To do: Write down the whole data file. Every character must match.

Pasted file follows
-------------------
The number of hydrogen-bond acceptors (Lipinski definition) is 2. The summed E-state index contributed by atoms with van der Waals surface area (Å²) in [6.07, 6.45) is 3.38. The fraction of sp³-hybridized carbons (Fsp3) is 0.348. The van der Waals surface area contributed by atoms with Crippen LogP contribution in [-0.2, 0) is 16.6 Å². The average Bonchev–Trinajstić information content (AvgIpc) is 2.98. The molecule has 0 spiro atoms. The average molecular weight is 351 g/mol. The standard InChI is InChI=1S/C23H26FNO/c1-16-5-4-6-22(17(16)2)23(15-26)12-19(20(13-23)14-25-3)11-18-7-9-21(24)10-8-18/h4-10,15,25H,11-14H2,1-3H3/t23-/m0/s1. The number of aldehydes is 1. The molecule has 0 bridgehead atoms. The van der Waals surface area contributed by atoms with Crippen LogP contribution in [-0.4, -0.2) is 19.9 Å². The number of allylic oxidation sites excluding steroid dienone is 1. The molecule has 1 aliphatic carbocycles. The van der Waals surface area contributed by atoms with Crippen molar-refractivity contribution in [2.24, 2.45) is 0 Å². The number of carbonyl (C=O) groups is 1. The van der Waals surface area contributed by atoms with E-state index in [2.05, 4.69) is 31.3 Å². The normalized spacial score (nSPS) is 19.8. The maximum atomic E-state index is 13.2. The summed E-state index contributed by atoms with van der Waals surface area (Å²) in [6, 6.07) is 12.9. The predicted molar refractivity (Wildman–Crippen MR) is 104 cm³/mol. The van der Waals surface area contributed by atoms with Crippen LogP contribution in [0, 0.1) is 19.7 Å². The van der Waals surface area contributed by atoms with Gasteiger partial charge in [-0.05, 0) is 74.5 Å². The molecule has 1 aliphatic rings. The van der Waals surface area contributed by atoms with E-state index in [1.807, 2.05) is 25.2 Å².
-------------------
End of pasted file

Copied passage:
The number of hydrogen-bond acceptors (Lipinski definition) is 2. The summed E-state index contributed by atoms with van der Waals surface area (Å²) in [6.07, 6.45) is 3.38. The fraction of sp³-hybridized carbons (Fsp3) is 0.348. The van der Waals surface area contributed by atoms with Crippen LogP contribution in [-0.2, 0) is 16.6 Å². The average Bonchev–Trinajstić information content (AvgIpc) is 2.98. The molecule has 0 spiro atoms. The average molecular weight is 351 g/mol. The standard InChI is InChI=1S/C23H26FNO/c1-16-5-4-6-22(17(16)2)23(15-26)12-19(20(13-23)14-25-3)11-18-7-9-21(24)10-8-18/h4-10,15,25H,11-14H2,1-3H3/t23-/m0/s1. The number of aldehydes is 1. The molecule has 0 bridgehead atoms. The van der Waals surface area contributed by atoms with Crippen LogP contribution in [-0.4, -0.2) is 19.9 Å². The number of allylic oxidation sites excluding steroid dienone is 1. The molecule has 1 aliphatic carbocycles. The van der Waals surface area contributed by atoms with Crippen molar-refractivity contribution in [2.24, 2.45) is 0 Å². The number of carbonyl (C=O) groups is 1. The van der Waals surface area contributed by atoms with E-state index in [2.05, 4.69) is 31.3 Å². The normalized spacial score (nSPS) is 19.8. The maximum atomic E-state index is 13.2. The summed E-state index contributed by atoms with van der Waals surface area (Å²) in [6, 6.07) is 12.9. The predicted molar refractivity (Wildman–Crippen MR) is 104 cm³/mol. The van der Waals surface area contributed by atoms with Crippen LogP contribution in [0, 0.1) is 19.7 Å². The van der Waals surface area contributed by atoms with Gasteiger partial charge in [-0.05, 0) is 74.5 Å². The molecule has 1 aliphatic rings. The van der Waals surface area contributed by atoms with E-state index in [1.807, 2.05) is 25.2 Å².